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How does Radio Advertising Work?

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Internet advertising spend outstripped radio advertising for the first time back in 2004, with radio advertising continuing to decline over the last couple of years. Radio advertising now accounts for 3.1% of total advertising expenditure in the UK, compared to 4.2% in 2005.

Despite this radio advertising still remains an effective advertising mechanism when used correctly. In fact, local radio stations are often considered excellent mediums for small businesses looking to grow. Listeners tend to have an extremely close relationship with their local radio station and advertisers can use this to their advantage.

Radio, the Internet, and Billboard Advertising

Traditionally people have viewed radio listeners as people driving in their car. This meant that the natural partner to accompanying radio advertising was a roadside billboard advertising campaign. Recent trends now show that increasingly people are listening to the radio when surfing the internet or whilst at work, which has seen advertising on the internet become another natural partner to radio advertising.

Radio advertising is often considered most effective when combined with these other forms of media. However, one way of advertising frequently overlooked is holding a radio competition. This combines radio advertising with a strong call to action as people enter your competition. For businesses on a tight budget this can be one way of avoiding the need to develop and extensive integrated advertising campaign.

The Components of Radio Advertising

There are two main aspects that make up radio advertising – the ad itself, and when the ad is aired – the airtime.

The Ad

The ad can sometimes be created by the radio station on which you are looking to advertise, but more frequently a specialist agency is brought in to design the ad. Naturally this is a very important aspect of your campaign. A good ad can increase the response rate by up to 500%, enough to turn a disastrous radio advertising campaign into a highly effective one.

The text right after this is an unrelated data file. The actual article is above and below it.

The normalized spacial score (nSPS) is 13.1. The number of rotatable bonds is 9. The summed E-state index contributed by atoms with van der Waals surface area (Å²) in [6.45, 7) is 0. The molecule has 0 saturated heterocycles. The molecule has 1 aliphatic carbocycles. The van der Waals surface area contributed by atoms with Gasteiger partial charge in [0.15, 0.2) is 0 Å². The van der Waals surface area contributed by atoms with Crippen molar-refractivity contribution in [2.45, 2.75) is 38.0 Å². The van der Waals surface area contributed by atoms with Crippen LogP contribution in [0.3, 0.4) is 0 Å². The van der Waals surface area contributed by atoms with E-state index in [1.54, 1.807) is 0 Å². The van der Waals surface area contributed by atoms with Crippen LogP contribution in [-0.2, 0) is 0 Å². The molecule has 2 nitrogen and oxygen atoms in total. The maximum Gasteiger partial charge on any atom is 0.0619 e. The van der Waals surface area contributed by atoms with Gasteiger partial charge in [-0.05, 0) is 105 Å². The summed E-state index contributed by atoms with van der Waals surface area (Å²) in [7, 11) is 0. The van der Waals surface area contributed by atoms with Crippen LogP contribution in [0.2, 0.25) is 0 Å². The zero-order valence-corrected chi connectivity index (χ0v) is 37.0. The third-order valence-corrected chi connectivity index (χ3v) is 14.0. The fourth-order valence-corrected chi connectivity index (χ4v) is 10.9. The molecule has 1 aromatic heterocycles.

Radio advertisements can take a number of forms, but there are some golden rules – see producing radio ads that get results.

The Airtime

First is the choice of radio station. Do some research – the most popular radio stations may have the most people but they probably aren’t the most cost-effective when it comes to reaching your target audience.

Next you must choose when you advertise. Commercial radio stations calculate their rates based on how many people are listening at the different times of the day. Therefore the early morning show tends to be the most expensive to advertise on, followed by late afternoon.

Deciding when you advertise will depend on your target audience and your budget. Research suggests that people must hear your ad at least three times a week before it registers with them. Therefore don’t blow your budget on one or two excellent radio slots. Many people may hear your ad but without the frequency they won’t take action. A radio advertising campaign lasting a minimum of one month is recommended.

Don’t fall into the trap of seeing the prices and then choosing the time of day when you’d like to advertise. If your target audience is listening in the early evening then that’s the time of day that you have to advertise. Similarly, if you can only afford to advertise overnight you’re probably best off not advertising at all.

When negotiating your advertising slots never agree to pay the full rate, even more so if you’re experimenting with this medium for the first time. Radio stations will often be prepared to offer special rates for new advertisers, so make sure you ask.

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